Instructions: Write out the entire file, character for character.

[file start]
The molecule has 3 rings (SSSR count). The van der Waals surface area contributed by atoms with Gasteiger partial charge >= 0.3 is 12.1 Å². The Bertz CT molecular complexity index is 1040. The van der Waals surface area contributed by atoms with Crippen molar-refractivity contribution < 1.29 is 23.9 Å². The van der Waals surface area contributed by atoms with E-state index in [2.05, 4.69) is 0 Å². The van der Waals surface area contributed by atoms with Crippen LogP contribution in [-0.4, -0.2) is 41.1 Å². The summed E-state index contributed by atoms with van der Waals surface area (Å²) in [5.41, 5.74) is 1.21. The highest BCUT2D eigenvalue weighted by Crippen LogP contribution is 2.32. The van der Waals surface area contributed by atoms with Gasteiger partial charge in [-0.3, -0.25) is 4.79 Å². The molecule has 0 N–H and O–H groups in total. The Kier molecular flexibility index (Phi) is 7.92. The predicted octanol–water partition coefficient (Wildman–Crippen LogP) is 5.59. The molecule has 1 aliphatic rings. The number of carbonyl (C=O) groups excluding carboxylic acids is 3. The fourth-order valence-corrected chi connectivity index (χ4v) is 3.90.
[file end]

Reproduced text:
The molecule has 3 rings (SSSR count). The van der Waals surface area contributed by atoms with Gasteiger partial charge >= 0.3 is 12.1 Å². The Bertz CT molecular complexity index is 1040. The van der Waals surface area contributed by atoms with Crippen molar-refractivity contribution < 1.29 is 23.9 Å². The van der Waals surface area contributed by atoms with E-state index in [2.05, 4.69) is 0 Å². The van der Waals surface area contributed by atoms with Crippen LogP contribution in [-0.4, -0.2) is 41.1 Å². The summed E-state index contributed by atoms with van der Waals surface area (Å²) in [5.41, 5.74) is 1.21. The highest BCUT2D eigenvalue weighted by Crippen LogP contribution is 2.32. The van der Waals surface area contributed by atoms with Gasteiger partial charge in [-0.3, -0.25) is 4.79 Å². The molecule has 0 N–H and O–H groups in total. The Kier molecular flexibility index (Phi) is 7.92. The predicted octanol–water partition coefficient (Wildman–Crippen LogP) is 5.59. The molecule has 1 aliphatic rings. The number of carbonyl (C=O) groups excluding carboxylic acids is 3. The fourth-order valence-corrected chi connectivity index (χ4v) is 3.90.